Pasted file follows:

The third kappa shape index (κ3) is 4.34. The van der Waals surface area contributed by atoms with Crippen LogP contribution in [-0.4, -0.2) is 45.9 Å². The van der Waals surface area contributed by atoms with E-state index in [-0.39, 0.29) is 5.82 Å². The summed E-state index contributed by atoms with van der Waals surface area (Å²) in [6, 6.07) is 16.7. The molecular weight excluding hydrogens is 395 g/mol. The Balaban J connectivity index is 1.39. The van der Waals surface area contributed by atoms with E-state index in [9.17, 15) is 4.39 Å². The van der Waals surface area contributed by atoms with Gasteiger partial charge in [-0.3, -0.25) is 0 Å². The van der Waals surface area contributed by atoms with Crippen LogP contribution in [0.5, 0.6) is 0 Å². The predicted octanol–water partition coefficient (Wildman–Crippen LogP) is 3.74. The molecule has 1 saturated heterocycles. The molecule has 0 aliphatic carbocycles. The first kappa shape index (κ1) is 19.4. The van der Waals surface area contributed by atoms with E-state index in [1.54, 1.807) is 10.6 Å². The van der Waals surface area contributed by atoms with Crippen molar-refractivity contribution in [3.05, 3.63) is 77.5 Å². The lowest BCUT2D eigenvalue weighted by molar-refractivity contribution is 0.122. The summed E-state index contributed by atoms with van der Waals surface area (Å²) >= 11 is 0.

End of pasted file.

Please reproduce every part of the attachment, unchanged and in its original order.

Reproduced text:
The third kappa shape index (κ3) is 4.34. The van der Waals surface area contributed by atoms with Crippen LogP contribution in [-0.4, -0.2) is 45.9 Å². The van der Waals surface area contributed by atoms with E-state index in [-0.39, 0.29) is 5.82 Å². The summed E-state index contributed by atoms with van der Waals surface area (Å²) in [6, 6.07) is 16.7. The molecular weight excluding hydrogens is 395 g/mol. The Balaban J connectivity index is 1.39. The van der Waals surface area contributed by atoms with E-state index in [9.17, 15) is 4.39 Å². The van der Waals surface area contributed by atoms with Gasteiger partial charge in [-0.3, -0.25) is 0 Å². The van der Waals surface area contributed by atoms with Crippen LogP contribution in [0.5, 0.6) is 0 Å². The predicted octanol–water partition coefficient (Wildman–Crippen LogP) is 3.74. The molecule has 1 saturated heterocycles. The molecule has 0 aliphatic carbocycles. The first kappa shape index (κ1) is 19.4. The van der Waals surface area contributed by atoms with E-state index in [1.54, 1.807) is 10.6 Å². The van der Waals surface area contributed by atoms with Crippen molar-refractivity contribution in [3.05, 3.63) is 77.5 Å². The lowest BCUT2D eigenvalue weighted by molar-refractivity contribution is 0.122. The summed E-state index contributed by atoms with van der Waals surface area (Å²) >= 11 is 0.